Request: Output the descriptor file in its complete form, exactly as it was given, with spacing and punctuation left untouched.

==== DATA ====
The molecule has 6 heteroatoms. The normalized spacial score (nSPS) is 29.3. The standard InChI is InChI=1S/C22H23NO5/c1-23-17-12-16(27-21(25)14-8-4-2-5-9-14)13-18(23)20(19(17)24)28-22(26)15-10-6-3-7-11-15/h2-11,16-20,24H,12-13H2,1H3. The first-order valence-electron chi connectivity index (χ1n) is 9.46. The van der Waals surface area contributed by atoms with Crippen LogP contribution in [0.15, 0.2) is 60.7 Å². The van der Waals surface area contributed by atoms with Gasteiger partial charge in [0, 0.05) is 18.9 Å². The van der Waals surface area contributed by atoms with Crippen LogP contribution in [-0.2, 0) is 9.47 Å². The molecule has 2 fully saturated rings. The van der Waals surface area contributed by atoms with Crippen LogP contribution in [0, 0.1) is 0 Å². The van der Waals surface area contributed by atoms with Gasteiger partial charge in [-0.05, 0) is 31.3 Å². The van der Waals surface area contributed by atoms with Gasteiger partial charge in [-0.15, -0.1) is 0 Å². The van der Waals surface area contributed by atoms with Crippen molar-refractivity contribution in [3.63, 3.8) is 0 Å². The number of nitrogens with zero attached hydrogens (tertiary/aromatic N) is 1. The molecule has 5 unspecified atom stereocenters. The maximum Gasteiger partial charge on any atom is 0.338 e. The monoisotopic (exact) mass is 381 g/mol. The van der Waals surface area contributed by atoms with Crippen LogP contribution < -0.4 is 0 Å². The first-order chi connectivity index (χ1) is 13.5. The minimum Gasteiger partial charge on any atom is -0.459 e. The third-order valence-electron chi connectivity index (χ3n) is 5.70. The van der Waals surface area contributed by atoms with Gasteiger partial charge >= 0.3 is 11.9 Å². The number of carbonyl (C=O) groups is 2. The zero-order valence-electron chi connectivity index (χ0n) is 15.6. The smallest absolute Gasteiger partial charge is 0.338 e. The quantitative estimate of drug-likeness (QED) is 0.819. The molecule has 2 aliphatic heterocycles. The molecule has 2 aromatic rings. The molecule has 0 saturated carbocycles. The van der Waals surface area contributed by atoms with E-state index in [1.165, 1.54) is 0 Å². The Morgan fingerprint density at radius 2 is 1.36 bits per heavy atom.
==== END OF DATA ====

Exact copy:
The molecule has 6 heteroatoms. The normalized spacial score (nSPS) is 29.3. The standard InChI is InChI=1S/C22H23NO5/c1-23-17-12-16(27-21(25)14-8-4-2-5-9-14)13-18(23)20(19(17)24)28-22(26)15-10-6-3-7-11-15/h2-11,16-20,24H,12-13H2,1H3. The first-order valence-electron chi connectivity index (χ1n) is 9.46. The van der Waals surface area contributed by atoms with Crippen LogP contribution in [0.15, 0.2) is 60.7 Å². The van der Waals surface area contributed by atoms with Gasteiger partial charge in [0, 0.05) is 18.9 Å². The van der Waals surface area contributed by atoms with Crippen LogP contribution in [-0.2, 0) is 9.47 Å². The molecule has 2 fully saturated rings. The van der Waals surface area contributed by atoms with Crippen LogP contribution in [0, 0.1) is 0 Å². The van der Waals surface area contributed by atoms with Gasteiger partial charge in [-0.05, 0) is 31.3 Å². The van der Waals surface area contributed by atoms with Gasteiger partial charge in [-0.15, -0.1) is 0 Å². The van der Waals surface area contributed by atoms with Crippen molar-refractivity contribution in [3.63, 3.8) is 0 Å². The number of nitrogens with zero attached hydrogens (tertiary/aromatic N) is 1. The molecule has 5 unspecified atom stereocenters. The maximum Gasteiger partial charge on any atom is 0.338 e. The monoisotopic (exact) mass is 381 g/mol. The van der Waals surface area contributed by atoms with Crippen LogP contribution < -0.4 is 0 Å². The first-order chi connectivity index (χ1) is 13.5. The minimum Gasteiger partial charge on any atom is -0.459 e. The third-order valence-electron chi connectivity index (χ3n) is 5.70. The van der Waals surface area contributed by atoms with Gasteiger partial charge >= 0.3 is 11.9 Å². The number of carbonyl (C=O) groups is 2. The zero-order valence-electron chi connectivity index (χ0n) is 15.6. The smallest absolute Gasteiger partial charge is 0.338 e. The quantitative estimate of drug-likeness (QED) is 0.819. The molecule has 2 aliphatic heterocycles. The molecule has 2 aromatic rings. The molecule has 0 saturated carbocycles. The van der Waals surface area contributed by atoms with E-state index in [1.165, 1.54) is 0 Å². The Morgan fingerprint density at radius 2 is 1.36 bits per heavy atom.